The growing number of influential Weibo commentators are increasingly opening their own online shops or promoting products.
The teen and women’s apparel retailer tries to encourage consumer interactions.
Retailers that want to boost sales through social media need to relinquish at least some control of their brand to their most engaged consumers, said Jon Kubo, chief information officer of The Wet Seal Inc., during the Innovate 2011 conference Wednesday in San Francisco.
The girl’s and women’s apparel retailer, No. 338 in the Internet Retailer Top 500 Guide, has gained in the past year about 1 million Facebook fans, giving Wet Seal some 1.3 million fans total. Kubo credits the gains largely to encouraging consumers to become what he calls advocates for the retailer, including through social campaigns that Wet Seal runs six times a year.
One such campaign, a model search, involved a social media contest whose winner receives a photo shoot and an introduction to a modeling agency. The campaign includes Facebook teasers and a YouTube contest that invites consumers to vote on the best videos from the aspiring models. The model search resulted in 100,000 new Facebook fans for the retailer and 300,000 YouTube views of the videos. “You can see these things become very viral,” Kubo said.
And the content also brought multichannel benefits. Because potential winners had to fill out an online application and then take it and their photos to one of Wet Seal’s more than 400 bricks-and-mortar stores—visits that often included the friends or relative of contest participants—the retailer has attracted at least 100,000 new store visits as a result of the model search, Kubo said.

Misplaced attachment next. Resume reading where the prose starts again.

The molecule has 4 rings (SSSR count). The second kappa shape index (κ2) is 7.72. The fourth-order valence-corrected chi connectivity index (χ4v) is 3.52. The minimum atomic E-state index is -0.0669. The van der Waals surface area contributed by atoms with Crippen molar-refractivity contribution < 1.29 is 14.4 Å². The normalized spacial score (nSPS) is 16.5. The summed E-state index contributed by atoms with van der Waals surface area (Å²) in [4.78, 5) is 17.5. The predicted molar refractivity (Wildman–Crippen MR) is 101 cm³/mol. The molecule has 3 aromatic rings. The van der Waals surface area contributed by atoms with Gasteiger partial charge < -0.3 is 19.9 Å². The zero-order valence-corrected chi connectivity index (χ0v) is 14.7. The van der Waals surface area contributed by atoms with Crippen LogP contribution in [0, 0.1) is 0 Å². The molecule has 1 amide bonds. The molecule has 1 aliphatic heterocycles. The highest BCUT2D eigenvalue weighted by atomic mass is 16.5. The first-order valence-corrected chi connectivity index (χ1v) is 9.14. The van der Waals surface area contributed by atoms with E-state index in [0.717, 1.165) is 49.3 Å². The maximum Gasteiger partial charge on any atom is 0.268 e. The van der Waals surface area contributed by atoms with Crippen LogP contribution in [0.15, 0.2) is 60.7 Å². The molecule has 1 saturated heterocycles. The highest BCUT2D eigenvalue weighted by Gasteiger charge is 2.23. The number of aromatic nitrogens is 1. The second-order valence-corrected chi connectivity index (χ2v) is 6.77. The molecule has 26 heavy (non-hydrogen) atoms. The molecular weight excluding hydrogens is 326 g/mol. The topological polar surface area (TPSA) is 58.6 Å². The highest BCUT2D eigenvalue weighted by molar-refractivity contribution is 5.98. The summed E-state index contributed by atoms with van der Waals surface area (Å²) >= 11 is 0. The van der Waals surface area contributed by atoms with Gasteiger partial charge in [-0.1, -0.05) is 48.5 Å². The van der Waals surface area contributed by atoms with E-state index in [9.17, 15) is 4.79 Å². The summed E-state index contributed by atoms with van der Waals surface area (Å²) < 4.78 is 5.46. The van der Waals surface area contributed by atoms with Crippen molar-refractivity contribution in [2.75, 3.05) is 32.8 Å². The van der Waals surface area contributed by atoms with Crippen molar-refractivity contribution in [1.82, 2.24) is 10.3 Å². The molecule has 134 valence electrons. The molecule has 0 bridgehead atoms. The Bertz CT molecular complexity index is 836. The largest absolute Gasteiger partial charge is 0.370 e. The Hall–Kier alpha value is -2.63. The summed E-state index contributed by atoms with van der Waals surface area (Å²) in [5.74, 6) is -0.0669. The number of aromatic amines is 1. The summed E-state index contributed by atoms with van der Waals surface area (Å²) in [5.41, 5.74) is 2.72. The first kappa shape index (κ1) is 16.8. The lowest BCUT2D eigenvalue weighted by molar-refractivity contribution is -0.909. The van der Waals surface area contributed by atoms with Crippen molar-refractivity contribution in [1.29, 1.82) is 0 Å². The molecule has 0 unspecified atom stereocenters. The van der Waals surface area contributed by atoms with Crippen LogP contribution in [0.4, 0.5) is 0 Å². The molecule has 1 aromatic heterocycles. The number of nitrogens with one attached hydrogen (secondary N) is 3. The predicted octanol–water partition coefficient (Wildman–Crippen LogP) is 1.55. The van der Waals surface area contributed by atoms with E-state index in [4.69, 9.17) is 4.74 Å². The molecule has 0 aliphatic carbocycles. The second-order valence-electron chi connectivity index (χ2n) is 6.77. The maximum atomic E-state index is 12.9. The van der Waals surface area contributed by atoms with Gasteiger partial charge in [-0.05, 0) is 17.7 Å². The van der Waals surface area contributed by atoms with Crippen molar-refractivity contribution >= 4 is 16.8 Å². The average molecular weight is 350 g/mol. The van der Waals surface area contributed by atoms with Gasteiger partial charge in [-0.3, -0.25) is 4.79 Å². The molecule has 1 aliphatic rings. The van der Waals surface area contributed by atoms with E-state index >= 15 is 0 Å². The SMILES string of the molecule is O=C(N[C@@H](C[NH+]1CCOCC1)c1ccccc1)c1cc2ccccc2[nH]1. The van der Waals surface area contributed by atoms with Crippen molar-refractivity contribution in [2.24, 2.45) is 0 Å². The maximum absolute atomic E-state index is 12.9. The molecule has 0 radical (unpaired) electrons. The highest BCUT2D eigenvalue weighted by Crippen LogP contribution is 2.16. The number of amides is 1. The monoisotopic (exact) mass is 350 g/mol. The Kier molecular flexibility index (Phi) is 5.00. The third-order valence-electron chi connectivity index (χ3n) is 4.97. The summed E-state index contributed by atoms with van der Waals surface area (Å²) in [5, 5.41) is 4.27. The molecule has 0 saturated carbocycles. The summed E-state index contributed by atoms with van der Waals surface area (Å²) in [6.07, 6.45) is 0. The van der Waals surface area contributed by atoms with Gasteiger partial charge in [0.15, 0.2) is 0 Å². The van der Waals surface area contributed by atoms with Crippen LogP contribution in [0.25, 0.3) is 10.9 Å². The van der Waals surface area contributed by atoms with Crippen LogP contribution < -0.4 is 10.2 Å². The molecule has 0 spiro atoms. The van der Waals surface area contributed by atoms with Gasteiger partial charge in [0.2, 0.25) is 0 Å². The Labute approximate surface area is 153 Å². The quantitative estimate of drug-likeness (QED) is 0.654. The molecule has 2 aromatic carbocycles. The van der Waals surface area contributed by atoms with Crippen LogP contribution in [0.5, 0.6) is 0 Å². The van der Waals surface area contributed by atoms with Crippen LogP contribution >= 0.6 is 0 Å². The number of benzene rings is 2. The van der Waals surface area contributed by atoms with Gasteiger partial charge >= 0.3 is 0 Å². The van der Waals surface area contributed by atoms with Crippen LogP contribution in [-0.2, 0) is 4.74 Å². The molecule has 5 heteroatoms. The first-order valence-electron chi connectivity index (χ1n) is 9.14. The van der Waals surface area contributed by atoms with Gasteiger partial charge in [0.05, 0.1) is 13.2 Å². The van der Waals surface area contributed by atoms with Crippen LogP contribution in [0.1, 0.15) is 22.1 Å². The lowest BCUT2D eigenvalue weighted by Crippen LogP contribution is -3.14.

Wet Seal’s experience shows that retailers need to use Facebook for more than just discounts or to announce new product lines or sales, features already found on retailers’ e-commerce sites, Kubo said. “You want customers to feel affiliated with other customers,” he said.
A typical Wet Seal deal offered through Facebook, he continued, attracts some 200 comments, which he called interactions. By contrast, posing a question on Facebook related to style, or posting a relevant quote—a politician’s quip about fashion, for instance—tends to attract some 2,000 or 3,0000 comments, he said. “You are trying to shape a community,” he said.
Granted, he said, most consumers will simply sit back and watch what unfolds on Facebook, with only 10% of Wet Seal’s social media consumer base classified as highly engaged. But retailers need to reach out to such loyal and enthusiastic consumers, who can be counted on to promote a brand or product line to other friends and family on Facebook, and take part in such efforts as designing clothing collections on Wet Seal that other consumers can comment about.
“They want fame, fortune and fun,” Kubo says of these highly engaged consumers, with fortune referring to discounts and fame to recognition from other consumers using the social network.